• Missing Values : When there are missing values in original data it will show as True. Notice that Missing Values in the information grid above is True as the data contains missing values which are automatically imputed using mean for numeric features and constant for categorical features. The method of imputation can be changed using numeric_imputation and categorical_imputation parameter in setup().

  • Original Data : Displays the original shape of dataset. In this experiment (1026, 82) means 1026 samples and 82 features.

  • Transformed Data : Displays the shape of transformed dataset. Notice that the shape of original dataset (1026, 82) is transformed into (1026, 91). The number of features has increased due to encoding of categorical features in the dataset.

  • Numeric Features : Number of features inferred as numeric. In this dataset, 77 out of 82 features are inferred as numeric.

  • Categorical Features : Number of features inferred as categorical. In this dataset, 5 out of 82 features are inferred as categorical. Also notice, we have ignored one categorical feature i.e. MouseID using ignore_feature parameter.

Notice that how few tasks such as missing value imputation and categorical encoding that are imperative to perform modeling are automatically handled. Most of the other parameters in setup() are optional and used for customizing pre-processing pipeline. These parameters are out of scope for this tutorial but as you progress to intermediate and expert level, we will cover them in much detail.

7.0 Create a Model

Creating an anomaly detection model in PyCaret is simple and similar to how you would have created a model in supervised modules of PyCaret. The anomaly detection model is created using create_model() function which takes one mandatory parameter i.e. name of the model as a string. This function returns a trained model object. See the example below:

In [5]:
iforest = create_model('iforest')
In [6]:
print(iforest)
IForest(behaviour='new', bootstrap=False, contamination=0.05,
    max_features=1.0, max_samples='auto', n_estimators=100, n_jobs=-1,
    random_state=123, verbose=0)

We have created Isolation Forest model using create_model(). Notice the contamination parameter is set 0.05 which is the default value when you do not pass fraction parameter in create_model(). fraction parameter determines the proportion of outliers in the dataset. In below example, we will create One Class Support Vector Machine model with 0.025 fraction.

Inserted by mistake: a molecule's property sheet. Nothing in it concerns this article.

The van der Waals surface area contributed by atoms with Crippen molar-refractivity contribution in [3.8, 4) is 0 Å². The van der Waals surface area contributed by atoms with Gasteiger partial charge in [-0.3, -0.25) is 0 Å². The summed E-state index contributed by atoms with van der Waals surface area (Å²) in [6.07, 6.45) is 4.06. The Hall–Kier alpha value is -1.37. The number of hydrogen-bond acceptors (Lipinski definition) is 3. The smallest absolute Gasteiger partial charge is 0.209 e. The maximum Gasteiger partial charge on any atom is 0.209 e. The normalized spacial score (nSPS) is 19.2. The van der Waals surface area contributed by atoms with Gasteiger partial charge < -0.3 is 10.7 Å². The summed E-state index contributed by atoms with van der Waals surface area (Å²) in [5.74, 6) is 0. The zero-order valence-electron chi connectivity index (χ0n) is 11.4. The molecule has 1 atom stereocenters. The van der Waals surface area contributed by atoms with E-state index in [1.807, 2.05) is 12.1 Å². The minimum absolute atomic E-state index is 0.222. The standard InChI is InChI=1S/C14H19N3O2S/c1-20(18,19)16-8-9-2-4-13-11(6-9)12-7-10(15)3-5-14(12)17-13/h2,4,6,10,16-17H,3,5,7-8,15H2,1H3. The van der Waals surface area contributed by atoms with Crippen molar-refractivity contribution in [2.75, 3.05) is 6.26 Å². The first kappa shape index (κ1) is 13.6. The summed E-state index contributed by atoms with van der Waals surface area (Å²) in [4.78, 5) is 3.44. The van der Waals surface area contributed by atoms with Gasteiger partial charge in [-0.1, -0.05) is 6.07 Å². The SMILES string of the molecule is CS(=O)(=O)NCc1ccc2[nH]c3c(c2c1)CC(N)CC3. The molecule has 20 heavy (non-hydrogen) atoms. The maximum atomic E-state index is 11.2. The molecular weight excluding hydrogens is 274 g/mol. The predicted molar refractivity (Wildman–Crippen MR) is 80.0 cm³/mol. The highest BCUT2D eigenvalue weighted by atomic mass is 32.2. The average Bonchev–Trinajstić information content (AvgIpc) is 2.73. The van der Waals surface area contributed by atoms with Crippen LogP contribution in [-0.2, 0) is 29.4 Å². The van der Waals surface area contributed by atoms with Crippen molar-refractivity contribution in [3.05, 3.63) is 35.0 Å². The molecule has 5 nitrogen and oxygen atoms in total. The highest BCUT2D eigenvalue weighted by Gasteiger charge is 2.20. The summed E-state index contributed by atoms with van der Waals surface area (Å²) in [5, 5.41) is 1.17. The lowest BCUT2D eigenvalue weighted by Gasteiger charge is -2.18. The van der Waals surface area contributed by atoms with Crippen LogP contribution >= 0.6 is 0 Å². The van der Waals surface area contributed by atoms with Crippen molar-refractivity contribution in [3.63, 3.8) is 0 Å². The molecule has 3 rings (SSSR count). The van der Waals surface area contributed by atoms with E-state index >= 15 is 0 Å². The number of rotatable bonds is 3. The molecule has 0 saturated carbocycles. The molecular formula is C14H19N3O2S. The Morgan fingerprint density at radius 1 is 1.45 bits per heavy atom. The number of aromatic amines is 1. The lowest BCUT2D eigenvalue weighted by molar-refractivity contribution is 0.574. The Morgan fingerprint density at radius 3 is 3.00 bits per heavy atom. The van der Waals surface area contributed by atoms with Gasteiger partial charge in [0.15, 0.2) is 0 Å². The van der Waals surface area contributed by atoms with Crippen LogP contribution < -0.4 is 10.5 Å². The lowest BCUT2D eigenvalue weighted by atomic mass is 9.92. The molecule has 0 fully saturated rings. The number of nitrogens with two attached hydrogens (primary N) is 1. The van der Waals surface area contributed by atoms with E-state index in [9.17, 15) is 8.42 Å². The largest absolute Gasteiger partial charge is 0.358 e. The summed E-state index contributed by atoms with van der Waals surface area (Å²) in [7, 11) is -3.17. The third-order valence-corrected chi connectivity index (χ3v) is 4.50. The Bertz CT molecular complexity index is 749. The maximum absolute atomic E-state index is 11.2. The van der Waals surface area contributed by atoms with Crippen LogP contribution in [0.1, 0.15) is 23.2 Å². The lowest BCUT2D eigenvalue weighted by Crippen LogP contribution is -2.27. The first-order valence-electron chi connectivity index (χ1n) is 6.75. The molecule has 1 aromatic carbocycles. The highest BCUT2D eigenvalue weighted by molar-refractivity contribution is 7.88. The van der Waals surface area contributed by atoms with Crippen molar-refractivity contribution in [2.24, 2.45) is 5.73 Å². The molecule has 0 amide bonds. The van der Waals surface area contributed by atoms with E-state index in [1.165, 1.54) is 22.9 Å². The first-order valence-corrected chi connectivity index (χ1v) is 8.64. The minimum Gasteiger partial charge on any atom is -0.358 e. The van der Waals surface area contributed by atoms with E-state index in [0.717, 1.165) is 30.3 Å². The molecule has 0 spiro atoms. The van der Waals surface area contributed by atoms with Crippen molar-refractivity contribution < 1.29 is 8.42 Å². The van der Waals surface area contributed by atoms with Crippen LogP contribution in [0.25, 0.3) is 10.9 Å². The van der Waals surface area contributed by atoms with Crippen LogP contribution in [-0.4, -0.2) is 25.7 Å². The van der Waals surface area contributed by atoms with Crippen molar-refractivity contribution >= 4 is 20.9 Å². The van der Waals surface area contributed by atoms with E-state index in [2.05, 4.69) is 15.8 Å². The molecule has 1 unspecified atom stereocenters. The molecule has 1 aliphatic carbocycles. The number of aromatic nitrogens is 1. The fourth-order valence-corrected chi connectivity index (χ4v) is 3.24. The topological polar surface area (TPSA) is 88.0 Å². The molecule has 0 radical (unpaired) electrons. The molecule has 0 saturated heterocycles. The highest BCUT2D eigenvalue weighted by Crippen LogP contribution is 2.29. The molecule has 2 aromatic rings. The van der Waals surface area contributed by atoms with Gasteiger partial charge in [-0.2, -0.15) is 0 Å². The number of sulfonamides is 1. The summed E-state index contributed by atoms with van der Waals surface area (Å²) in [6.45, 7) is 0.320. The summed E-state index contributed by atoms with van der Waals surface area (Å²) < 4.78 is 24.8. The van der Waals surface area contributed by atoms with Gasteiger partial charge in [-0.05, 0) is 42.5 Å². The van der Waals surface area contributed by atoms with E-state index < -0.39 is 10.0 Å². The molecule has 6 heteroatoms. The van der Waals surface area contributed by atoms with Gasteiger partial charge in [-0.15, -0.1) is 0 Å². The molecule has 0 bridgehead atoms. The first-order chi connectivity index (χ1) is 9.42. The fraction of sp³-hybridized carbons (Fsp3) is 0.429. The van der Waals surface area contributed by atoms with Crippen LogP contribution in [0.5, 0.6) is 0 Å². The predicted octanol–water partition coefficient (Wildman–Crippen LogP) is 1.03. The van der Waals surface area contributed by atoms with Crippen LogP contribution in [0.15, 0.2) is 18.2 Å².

In [7]:
svm = create_model('svm', fraction = 0.025)
In [ ]:
print(svm)

Just by replacing iforest with svm inside create_model() we have now created OCSVM anomaly detection model. There are 12 models available ready-to-use in pycaret.anomaly module. To see the complete list, please see docstring or use models function.

In [8]:
models()
Out[8]:
Name Reference
ID
abod Angle-base Outlier Detection pyod.models.abod.ABOD
cluster Clustering-Based Local Outlier pyod.models.cblof.CBLOF
cof Connectivity-Based Local Outlier pyod.models.cof.COF
iforest Isolation Forest pyod.models.iforest.IForest
histogram Histogram-based Outlier Detection pyod.models.hbos.HBOS
knn K-Nearest Neighbors Detector pyod.models.knn.KNN
lof Local Outlier Factor pyod.models.lof.LOF
svm One-class SVM detector pyod.models.ocsvm.OCSVM
pca Principal Component Analysis pyod.models.pca.PCA
mcd Minimum Covariance Determinant pyod.models.mcd.MCD
sod Subspace Outlier Detection pyod.models.sod.SOD
sos Stochastic Outlier Selection pyod.models.sos.SOS

8.0 Assign a Model

Now that we have created a model, we would like to assign the anomaly labels to our dataset (1080 samples) to analyze the results. We will achieve this by using assign_model() function. See an example below:

In [9]:
iforest_results = assign_model(iforest)
iforest_results.head()
Out[9]:
MouseID DYRK1A_N ITSN1_N BDNF_N NR1_N NR2A_N pAKT_N pBRAF_N pCAMKII_N pCREB_N ... H3AcK18_N EGR1_N H3MeK4_N CaNA_N Genotype Treatment Behavior class Anomaly Anomaly_Score
0 3501_12 0.344930 0.626194 0.383583 2.534561 4.097317 0.303547 0.222829 4.592769 0.239427 ... 0.252700 0.218868 0.249187 1.139493 Ts65Dn Memantine S/C t-SC-m 0 -0.014462
1 3520_5 0.630001 0.839187 0.357777 2.651229 4.261675 0.253184 0.185257 3.816673 0.204940 ... 0.155008 0.153219 NaN 1.642886 Control Memantine C/S c-CS-m 0 -0.070193
2 3414_13 0.555122 0.726229 0.278319 2.097249 2.897553 0.222222 0.174356 1.867880 0.203379 ... 0.136109 0.155530 0.185484 1.657670 Ts65Dn Memantine C/S t-CS-m 0 -0.070143
3 3488_8 0.275849 0.430764 0.285166 2.265254 3.250091 0.189258 0.157837 2.917611 0.202594 ... 0.127944 0.207671 0.175357 0.893598 Control Saline S/C c-SC-s 0 -0.080521
4 3501_7 0.304788 0.617299 0.335164 2.638236 4.876609 0.280590 0.199417 4.835421 0.236314 ... 0.245277 0.202171 0.240372 0.795637 Ts65Dn Memantine S/C t-SC-m 0 -0.064749

5 rows × 84 columns

Notice that two columns Label and Score are added towards the end. 0 stands for inliers and 1 for outliers/anomalies. Score is the values computed by the algorithm. Outliers are assigned with larger anomaly scores. Notice that iforest_results also includes MouseID feature that we have dropped during setup(). It wasn't used for the model and is only appended to the dataset when you use assign_model(). In the next section we will see how to analyze the results of anomaly detection using plot_model().

9.0 Plot a Model

plot_model() function can be used to analyze the anomaly detection model over different aspects. This function takes a trained model object and returns a plot. See the examples below:

9.1 T-distributed Stochastic Neighbor Embedding (t-SNE)

In [10]:
plot_model(iforest)